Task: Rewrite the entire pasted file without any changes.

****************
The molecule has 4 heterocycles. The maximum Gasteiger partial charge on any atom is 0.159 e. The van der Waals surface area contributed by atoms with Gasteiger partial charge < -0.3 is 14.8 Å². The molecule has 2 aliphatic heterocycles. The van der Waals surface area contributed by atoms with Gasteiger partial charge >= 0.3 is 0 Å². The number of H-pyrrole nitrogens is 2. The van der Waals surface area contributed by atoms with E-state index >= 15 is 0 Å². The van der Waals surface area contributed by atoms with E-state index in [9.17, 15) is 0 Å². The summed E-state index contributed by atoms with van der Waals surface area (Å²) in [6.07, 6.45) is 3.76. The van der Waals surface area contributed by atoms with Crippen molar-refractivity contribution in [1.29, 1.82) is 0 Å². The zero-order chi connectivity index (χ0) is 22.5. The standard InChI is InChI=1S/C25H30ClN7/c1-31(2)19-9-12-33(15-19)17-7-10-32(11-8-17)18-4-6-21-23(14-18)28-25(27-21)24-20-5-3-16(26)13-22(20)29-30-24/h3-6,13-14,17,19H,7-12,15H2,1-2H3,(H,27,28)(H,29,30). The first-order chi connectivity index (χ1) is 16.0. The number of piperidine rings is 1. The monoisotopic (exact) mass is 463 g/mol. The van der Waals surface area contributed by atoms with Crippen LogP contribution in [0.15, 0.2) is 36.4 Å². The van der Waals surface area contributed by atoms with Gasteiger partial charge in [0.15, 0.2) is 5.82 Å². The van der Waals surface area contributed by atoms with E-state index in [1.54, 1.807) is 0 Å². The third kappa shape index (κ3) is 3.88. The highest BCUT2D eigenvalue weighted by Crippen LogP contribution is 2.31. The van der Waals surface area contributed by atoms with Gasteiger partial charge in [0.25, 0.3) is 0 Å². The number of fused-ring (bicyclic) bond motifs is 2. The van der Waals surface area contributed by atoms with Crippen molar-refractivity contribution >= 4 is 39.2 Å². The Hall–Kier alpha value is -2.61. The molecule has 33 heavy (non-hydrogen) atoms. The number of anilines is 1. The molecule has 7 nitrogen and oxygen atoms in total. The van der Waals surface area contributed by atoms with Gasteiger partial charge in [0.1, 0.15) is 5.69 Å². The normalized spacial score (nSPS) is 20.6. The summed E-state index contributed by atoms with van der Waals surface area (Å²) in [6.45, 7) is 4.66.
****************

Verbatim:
The molecule has 4 heterocycles. The maximum Gasteiger partial charge on any atom is 0.159 e. The van der Waals surface area contributed by atoms with Gasteiger partial charge < -0.3 is 14.8 Å². The molecule has 2 aliphatic heterocycles. The van der Waals surface area contributed by atoms with Gasteiger partial charge >= 0.3 is 0 Å². The number of H-pyrrole nitrogens is 2. The van der Waals surface area contributed by atoms with E-state index >= 15 is 0 Å². The van der Waals surface area contributed by atoms with E-state index in [9.17, 15) is 0 Å². The summed E-state index contributed by atoms with van der Waals surface area (Å²) in [6.07, 6.45) is 3.76. The van der Waals surface area contributed by atoms with Crippen molar-refractivity contribution in [1.29, 1.82) is 0 Å². The zero-order chi connectivity index (χ0) is 22.5. The standard InChI is InChI=1S/C25H30ClN7/c1-31(2)19-9-12-33(15-19)17-7-10-32(11-8-17)18-4-6-21-23(14-18)28-25(27-21)24-20-5-3-16(26)13-22(20)29-30-24/h3-6,13-14,17,19H,7-12,15H2,1-2H3,(H,27,28)(H,29,30). The first-order chi connectivity index (χ1) is 16.0. The number of piperidine rings is 1. The monoisotopic (exact) mass is 463 g/mol. The van der Waals surface area contributed by atoms with Crippen LogP contribution in [0.15, 0.2) is 36.4 Å². The van der Waals surface area contributed by atoms with Gasteiger partial charge in [0.15, 0.2) is 5.82 Å². The van der Waals surface area contributed by atoms with E-state index in [1.54, 1.807) is 0 Å². The third kappa shape index (κ3) is 3.88. The highest BCUT2D eigenvalue weighted by Crippen LogP contribution is 2.31. The van der Waals surface area contributed by atoms with Gasteiger partial charge in [0.25, 0.3) is 0 Å². The number of fused-ring (bicyclic) bond motifs is 2. The van der Waals surface area contributed by atoms with Crippen molar-refractivity contribution >= 4 is 39.2 Å². The Hall–Kier alpha value is -2.61. The molecule has 33 heavy (non-hydrogen) atoms. The number of anilines is 1. The molecule has 7 nitrogen and oxygen atoms in total. The van der Waals surface area contributed by atoms with Gasteiger partial charge in [0.1, 0.15) is 5.69 Å². The normalized spacial score (nSPS) is 20.6. The summed E-state index contributed by atoms with van der Waals surface area (Å²) in [6.45, 7) is 4.66.